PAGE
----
Concerts

Chvrches’ Latest Horror-Themed Album Offers a Dark Catharsis for the Band and Its Fans

There’s something creeping in the shadows, stalking the heroine as she limps along in a tattered dress that’s streaked with grime and blood. She has managed to evade death, but only so far. As the first rays of sunlight begin to peek over the horizon, it becomes clear that she — the final girl — will be forced to take a stand. She looks for a weapon with which to slay the monster that has been on her heels. It’s now or never.

This is the kind of scene Chvrches’ new album, Screen Violence, brings to mind. The band’s fourth album is packed with intense imagery and sounds that are reminiscent of an '80s-era slasher film, and the band’s front-woman, Lauren Mayberry, is making it clear that she’s the fabled final girl.

When they first determined the theme for the album, Mayberry said she expected it to be purely conceptual. But as they began to craft the story and the lyrics, it quickly became personal.

For years Mayberry has been outspoken about the onslaught of sexism and internet abuse that the band — and she, in particular — receives daily, and many of those themes made their way into the album. The result is some of the band’s best work yet, even if it is significantly darker than anything they have previously produced.


The band is kicking off their tour through North America this week, following the release of their album in August, and if you go see the Scottish synth-pop trio at South Side Ballroom in Dallas on the 14th, you should expect to experience a much edgier side of Chvrches than ever before.
The band chose a horror theme in mid-2019, a few months before the pandemic gripped the globe, so it was only coincidental that Screen Violence was created almost entirely through screens during isolation.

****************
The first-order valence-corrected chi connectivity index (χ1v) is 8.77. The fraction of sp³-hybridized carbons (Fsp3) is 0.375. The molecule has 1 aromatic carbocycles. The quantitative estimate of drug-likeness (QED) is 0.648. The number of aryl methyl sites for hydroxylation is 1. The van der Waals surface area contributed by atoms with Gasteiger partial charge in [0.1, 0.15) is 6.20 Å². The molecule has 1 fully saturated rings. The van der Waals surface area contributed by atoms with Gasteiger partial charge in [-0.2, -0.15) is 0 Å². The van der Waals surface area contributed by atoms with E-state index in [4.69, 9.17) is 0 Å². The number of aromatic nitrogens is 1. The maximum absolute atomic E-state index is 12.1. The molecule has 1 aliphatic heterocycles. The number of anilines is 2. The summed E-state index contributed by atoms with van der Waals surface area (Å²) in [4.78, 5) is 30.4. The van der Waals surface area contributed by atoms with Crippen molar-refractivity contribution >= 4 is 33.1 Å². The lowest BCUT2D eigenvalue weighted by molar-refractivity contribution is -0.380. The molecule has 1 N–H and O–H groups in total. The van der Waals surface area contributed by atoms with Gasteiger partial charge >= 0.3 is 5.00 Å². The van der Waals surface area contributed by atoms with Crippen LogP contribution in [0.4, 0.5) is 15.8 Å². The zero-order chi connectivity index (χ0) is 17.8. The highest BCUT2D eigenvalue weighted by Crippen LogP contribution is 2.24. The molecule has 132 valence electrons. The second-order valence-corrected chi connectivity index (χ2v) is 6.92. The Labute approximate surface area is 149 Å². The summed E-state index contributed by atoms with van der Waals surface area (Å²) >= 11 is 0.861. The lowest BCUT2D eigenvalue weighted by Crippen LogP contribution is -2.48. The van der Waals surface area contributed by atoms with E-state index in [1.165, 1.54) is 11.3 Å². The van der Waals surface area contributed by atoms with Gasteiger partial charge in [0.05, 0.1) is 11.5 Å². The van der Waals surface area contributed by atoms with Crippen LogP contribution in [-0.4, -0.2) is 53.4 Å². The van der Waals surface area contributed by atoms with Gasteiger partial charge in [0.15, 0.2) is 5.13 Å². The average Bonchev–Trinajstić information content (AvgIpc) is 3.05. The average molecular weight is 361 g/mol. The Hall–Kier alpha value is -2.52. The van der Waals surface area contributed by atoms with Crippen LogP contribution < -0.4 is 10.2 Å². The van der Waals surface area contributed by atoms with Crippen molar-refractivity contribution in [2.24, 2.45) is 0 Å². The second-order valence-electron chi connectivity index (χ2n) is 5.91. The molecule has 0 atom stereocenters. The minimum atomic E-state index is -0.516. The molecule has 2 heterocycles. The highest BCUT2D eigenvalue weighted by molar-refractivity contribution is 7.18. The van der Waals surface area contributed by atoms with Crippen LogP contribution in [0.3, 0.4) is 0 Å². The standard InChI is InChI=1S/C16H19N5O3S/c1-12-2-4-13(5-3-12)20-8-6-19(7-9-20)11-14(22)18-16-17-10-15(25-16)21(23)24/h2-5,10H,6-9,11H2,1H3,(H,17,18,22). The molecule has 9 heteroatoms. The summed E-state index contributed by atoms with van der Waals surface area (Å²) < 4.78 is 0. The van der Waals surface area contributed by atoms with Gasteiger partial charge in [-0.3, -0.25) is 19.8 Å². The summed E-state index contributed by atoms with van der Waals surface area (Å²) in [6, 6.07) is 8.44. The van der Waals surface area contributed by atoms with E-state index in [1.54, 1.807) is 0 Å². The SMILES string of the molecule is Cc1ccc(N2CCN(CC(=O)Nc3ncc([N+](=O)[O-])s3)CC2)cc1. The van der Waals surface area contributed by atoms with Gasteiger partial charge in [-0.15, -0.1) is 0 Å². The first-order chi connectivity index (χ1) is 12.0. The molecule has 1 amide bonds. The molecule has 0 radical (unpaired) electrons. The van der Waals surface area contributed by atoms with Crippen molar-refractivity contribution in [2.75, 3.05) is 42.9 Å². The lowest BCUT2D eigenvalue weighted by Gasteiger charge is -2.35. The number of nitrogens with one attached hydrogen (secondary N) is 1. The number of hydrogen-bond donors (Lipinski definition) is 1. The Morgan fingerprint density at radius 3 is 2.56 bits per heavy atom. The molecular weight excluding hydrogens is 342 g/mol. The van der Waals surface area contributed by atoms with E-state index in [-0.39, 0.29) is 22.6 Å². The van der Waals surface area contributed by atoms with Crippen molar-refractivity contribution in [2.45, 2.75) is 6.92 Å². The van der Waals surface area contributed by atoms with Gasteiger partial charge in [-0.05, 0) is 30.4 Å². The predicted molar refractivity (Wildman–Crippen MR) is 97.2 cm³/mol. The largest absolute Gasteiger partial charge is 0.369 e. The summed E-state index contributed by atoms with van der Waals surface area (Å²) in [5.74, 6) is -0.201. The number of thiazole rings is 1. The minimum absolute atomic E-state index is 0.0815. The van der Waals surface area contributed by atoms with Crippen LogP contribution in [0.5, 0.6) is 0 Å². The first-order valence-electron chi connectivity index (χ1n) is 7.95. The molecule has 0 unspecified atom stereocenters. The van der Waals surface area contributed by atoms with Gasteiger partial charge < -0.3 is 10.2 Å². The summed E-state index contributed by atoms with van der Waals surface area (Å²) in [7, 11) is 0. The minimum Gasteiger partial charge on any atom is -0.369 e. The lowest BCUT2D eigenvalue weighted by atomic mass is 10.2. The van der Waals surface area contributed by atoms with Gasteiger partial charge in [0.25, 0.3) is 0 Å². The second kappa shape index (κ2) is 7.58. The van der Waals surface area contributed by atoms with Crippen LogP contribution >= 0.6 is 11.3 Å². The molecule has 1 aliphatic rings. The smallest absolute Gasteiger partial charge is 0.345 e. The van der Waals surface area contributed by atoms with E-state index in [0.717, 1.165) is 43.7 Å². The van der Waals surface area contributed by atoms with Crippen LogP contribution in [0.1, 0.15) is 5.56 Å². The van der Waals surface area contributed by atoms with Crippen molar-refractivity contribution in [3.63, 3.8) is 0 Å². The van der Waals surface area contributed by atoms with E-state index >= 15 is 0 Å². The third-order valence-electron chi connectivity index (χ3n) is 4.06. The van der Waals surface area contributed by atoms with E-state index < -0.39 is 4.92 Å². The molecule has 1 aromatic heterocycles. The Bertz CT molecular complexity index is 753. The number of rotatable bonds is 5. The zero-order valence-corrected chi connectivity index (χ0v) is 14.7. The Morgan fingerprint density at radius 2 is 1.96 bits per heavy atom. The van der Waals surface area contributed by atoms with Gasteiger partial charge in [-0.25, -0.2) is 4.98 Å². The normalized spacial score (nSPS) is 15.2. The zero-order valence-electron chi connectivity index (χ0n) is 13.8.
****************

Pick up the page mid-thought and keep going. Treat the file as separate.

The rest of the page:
“We didn’t anticipate that kind of macabre extra layer,” Mayberry says. “I do think that the album would have been different — at least lyrically ended up differently — if we hadn’t had to make it in such extreme isolation. But I knew from the beginning that I wanted there to be layers to the meaning of it, and that ‘Screen Violence’ could mean more than one thing.”

The concept takes three main forms of living “on screen, by screens and through screens,” the band explains.To fully understand the meaning behind the concept of Screen Violence, you have to take a look back at the band’s personal journey with screens, which began years before we all became trapped at home watching the horrors of 2020 unfold on our phones, computers and TVs.

“I think it’s easy for people to say, ‘Oh that’s not real. Don’t take that seriously. You should get thicker skin.’" – Lauren Mayberry, Chvrches

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For Chvrches, their “screen violence” began when the band was created a decade ago. As a band that became famous on and because of the internet, their existence from the very beginning was on screen, by screens and through screens, which is something they’re incredibly grateful for, and Mayberry says they “never take for granted for one second.”

But their fame on and through the internet has been a double-edged sword, or, in this case, probably a dull kitchen knife. From the beginning, the band was vigilant about maintaining its social media presence because that was the primary space where their fan base existed and interacted with them. At the same time, Mayberry began receiving sexual harassment through those pages. When she spoke out about it, the abuse only grew worse.


In 2013 Mayberry wrote a piece for The Guardian, saying that even though she’s “in a band that was born on the internet,” she “will not accept online misogyny.” In it, she listed a sampling of the messages she receives, many of which included explicit threats of sexual violence or death.